Run­ning – the sport of kings, queens and the peo­ple

The Press - - Well & Good - Eu­gene Bing­ham eu­­[email protected] Eu­gene Bing­ham and Matt Ray­ment are hosts of a trail run­ning pod­cast Dirt Church Ra­dio. Learn more at dirtchurchra­ or get in touch via email dirtchurchra­[email protected]

There’s an egal­i­tar­i­an­ism about run­ning that’s hard to find in other sports. Not ev­ery­one is go­ing to be able to ex­pe­ri­ence what it’s like to throw a buzzer-beat­ing three pointer in a cham­pi­onship bas­ket­ball game.

Few of us will be able to feel what it’s like to sweep past the che­quered flag in a Su­per­bike World Cham­pi­onship race.

Hardly any­one is go­ing to know the feel­ing of throw­ing the touch­down-win­ning pass in a Su­per­bowl.

But get­ting out the door and go­ing for a run is a sport­ing chal­lenge bil­lions of peo­ple can tackle. You don’t need any­one else to do it (though it’s fun to run with friends), you don’t need any spe­cial­ist equip­ment (a pair of shoes gen­er­ally helps, but even they’re not es­sen­tial), and you can do it any­where.

Sure, we might not all be ca­pa­ble of strid­ing as fast as Eliud Kip­choge or Paula Rad­cliffe (the fastest man and woman marathon­ers), but we all know what that smile at the fin­ish line feels like.

On my bed­room wall when I was a kid there was a Nike poster of a bunch of ath­letes float­ing along a dusty African trail, their faces ut­terly re­laxed, their arms ef­fi­ciently sway­ing at their side, their legs in syn­chronic­ity. Writ­ten on the poster was: ‘‘In my mind, I am a Kenyan’’.

And it’s a feel­ing I’ve of­ten had. Sure, some­times run­ning is a chore – the act of get­ting up the mer­est of hills can be a slog. But other times, in my mind, I feel like any num­ber of the cham­pi­ons who glide smoothly along the paths and hills of the Rift Val­ley in Kenya, home of so many Olympians.

(Al­though, I re­cently saw ev­i­dence that fan­tasy and re­al­ity are far re­moved. Run­ning to­wards the end of the Ke­pler Chal­lenge race, I felt smooth and metro­nomic – in my mind I was Kip­choge. Then a friend who was run­ning with me posted a video of us, and I re­alised my run­ning style at that stage of the race was more akin to Quasi­modo, the Hunch­back of Notre Dame.)

That egal­i­tar­i­an­ism ap­plies no mat­ter what dis­tance you’re run­ning, though, lately, there’s been a bit of a trend de­vel­op­ing which I don’t like.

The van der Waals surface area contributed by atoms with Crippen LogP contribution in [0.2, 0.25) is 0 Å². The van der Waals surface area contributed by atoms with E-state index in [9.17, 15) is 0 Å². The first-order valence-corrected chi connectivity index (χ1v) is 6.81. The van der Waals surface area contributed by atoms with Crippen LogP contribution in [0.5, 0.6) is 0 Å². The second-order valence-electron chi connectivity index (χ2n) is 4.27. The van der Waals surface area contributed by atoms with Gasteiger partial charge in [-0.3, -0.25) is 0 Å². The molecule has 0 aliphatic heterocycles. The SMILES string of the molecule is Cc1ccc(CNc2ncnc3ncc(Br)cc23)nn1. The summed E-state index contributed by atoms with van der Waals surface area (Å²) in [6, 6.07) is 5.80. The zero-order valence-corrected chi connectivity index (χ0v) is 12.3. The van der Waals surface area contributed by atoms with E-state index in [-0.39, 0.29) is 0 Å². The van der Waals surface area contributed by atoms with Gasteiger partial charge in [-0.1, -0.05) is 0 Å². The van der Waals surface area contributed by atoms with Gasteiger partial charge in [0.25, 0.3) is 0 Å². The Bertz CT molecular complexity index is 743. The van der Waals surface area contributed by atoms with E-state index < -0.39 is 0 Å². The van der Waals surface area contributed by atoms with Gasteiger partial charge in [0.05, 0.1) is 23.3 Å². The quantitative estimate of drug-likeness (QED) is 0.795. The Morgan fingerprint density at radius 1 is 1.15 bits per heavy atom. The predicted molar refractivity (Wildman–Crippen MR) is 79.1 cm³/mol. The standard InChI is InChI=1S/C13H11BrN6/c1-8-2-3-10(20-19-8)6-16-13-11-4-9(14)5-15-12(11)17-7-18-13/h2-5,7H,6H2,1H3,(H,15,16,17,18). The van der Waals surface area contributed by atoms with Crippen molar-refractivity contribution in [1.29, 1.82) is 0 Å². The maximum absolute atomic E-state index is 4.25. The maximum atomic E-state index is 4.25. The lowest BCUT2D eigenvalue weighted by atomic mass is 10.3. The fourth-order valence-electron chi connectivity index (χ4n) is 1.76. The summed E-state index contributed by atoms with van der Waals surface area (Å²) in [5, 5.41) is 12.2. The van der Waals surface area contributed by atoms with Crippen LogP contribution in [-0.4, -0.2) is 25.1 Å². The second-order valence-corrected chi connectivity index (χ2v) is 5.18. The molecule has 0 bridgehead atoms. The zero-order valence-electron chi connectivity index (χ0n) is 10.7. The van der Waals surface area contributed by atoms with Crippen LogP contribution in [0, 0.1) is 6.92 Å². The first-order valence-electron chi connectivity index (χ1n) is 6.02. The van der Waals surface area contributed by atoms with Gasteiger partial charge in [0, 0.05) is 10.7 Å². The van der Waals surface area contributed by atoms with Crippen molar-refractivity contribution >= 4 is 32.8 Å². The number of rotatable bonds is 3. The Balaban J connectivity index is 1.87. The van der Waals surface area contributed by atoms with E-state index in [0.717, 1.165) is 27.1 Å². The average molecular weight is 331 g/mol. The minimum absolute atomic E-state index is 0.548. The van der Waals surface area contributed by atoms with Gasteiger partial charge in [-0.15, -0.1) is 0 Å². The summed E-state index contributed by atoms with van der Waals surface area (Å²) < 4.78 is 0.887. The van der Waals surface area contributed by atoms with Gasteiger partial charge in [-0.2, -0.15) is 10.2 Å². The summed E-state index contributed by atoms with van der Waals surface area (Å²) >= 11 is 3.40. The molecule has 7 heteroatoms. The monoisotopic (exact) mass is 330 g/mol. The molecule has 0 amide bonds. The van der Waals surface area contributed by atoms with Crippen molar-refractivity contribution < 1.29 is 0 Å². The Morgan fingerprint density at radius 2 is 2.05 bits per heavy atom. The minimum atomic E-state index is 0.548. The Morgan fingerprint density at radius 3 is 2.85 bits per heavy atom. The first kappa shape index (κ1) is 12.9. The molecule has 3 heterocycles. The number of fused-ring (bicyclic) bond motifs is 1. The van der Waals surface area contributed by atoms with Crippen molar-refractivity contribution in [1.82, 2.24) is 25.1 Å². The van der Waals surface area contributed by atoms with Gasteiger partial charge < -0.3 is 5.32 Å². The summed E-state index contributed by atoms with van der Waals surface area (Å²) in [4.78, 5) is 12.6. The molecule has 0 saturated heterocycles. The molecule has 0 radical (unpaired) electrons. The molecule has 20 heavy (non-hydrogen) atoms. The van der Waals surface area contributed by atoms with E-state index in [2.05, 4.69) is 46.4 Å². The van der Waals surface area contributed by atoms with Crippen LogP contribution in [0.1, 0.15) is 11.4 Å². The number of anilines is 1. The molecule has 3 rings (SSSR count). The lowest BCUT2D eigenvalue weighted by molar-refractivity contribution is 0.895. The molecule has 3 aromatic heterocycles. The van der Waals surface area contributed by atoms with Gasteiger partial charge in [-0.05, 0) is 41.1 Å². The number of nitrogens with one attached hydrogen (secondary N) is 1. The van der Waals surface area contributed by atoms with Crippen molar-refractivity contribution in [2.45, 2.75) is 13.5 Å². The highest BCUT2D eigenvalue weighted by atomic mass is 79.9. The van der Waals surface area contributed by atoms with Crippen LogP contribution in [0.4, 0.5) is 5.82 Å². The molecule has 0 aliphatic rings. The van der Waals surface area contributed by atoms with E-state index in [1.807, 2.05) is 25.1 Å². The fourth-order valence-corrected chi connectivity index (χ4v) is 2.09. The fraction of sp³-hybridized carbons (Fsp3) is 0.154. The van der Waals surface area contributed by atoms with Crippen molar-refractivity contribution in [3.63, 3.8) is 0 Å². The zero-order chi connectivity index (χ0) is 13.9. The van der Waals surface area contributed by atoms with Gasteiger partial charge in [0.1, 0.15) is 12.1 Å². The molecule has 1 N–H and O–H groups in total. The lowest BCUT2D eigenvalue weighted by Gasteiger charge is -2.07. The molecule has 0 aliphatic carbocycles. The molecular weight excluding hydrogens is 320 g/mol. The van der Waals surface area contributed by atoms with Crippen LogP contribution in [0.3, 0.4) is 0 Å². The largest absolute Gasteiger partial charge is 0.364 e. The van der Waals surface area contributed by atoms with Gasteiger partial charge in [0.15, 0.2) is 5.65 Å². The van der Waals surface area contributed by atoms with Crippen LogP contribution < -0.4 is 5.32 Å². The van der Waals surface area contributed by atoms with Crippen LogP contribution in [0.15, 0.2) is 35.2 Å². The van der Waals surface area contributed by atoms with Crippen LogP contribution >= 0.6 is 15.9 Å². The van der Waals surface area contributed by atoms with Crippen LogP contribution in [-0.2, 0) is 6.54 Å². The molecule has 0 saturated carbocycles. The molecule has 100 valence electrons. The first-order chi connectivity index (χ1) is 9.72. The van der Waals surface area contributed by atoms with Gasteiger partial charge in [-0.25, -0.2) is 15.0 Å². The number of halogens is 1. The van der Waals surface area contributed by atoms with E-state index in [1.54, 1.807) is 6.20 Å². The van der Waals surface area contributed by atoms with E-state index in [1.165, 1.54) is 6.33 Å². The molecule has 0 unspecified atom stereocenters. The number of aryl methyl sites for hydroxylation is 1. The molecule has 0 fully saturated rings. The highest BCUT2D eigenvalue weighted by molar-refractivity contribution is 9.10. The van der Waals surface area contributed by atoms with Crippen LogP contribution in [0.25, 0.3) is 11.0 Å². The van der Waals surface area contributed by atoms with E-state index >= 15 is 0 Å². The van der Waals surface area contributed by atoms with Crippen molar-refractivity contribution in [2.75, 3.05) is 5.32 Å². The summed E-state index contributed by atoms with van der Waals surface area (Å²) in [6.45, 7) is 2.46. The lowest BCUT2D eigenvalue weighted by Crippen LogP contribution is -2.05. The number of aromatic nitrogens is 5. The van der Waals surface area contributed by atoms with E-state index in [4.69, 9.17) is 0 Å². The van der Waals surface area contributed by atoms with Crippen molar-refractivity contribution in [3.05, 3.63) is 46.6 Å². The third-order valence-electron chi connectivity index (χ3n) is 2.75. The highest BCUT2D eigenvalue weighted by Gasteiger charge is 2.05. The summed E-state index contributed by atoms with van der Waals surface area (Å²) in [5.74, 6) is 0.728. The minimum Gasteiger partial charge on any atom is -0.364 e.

It hap­pens when there are

race events that have dif­fer­ent dis­tances – a marathon, half marathon, and a 5km, for ex­am­ple. Or like at the Tarawera race next month which fea­tures a 100 miler, a 100km, a 50km, and a 20km.

You’ll hear peo­ple say­ing, ‘‘Oh, I’m only do­ing the half marathon.’’ Or, ‘‘I’m just do­ing the 50km.’’ There is noth­ing ‘‘only’’ or ‘‘just’’ about do­ing a half marathon or a 50km (or a 5km or a 20km).

They are all huge achieve­ments, and peo­ple should be proud of them, not di­min­ish­ing them – and nor should those do­ing the longer dis­tances be smug, ei­ther.

On the Dirt Church Ra­dio pod­cast this week, we talk to Court­ney Dauwal­ter, who is a global trail-run­ning su­per­star, an Amer­i­can who runs races far in ex­cess of 100 miles, even.

If any­one is qual­i­fied to look down their noses at shorter dis­tance races, it’s her.

But when co-host Matt Ray­ment and I talked to her about this trend, she was quick to re­spond.

‘‘Oh, man. When peo­ple do say they’re only go­ing 60k or 30k or what­ever it is, I’m like, ‘no, that’s so awe­some’,’’ Dauwal­ter tells us.

‘‘I’m just ex­cited for peo­ple to get out and ex­pe­ri­ence the trails at all. So many peo­ple don’t know the net­works in their own area, there are great trails all around the world, so I just get ex­cited when peo­ple are out en­joy­ing that and the free­dom that you can feel out on those trails.’’

So, there you go: that sen­sa­tion of free­dom and en­joy­ment that some­one as tal­ented as Court­ney Dauwal­ter feels on the trails? You can ex­pe­ri­ence it, too.

Get­ting out the door and go­ing for a run is a sport­ing chal­lenge bil­lions of peo­ple can tackle.


Global trail-run­ning su­per­star Court­ney Dauwal­ter as she crosses the line first in the West­ern States En­durance Run, a 100-mile race.

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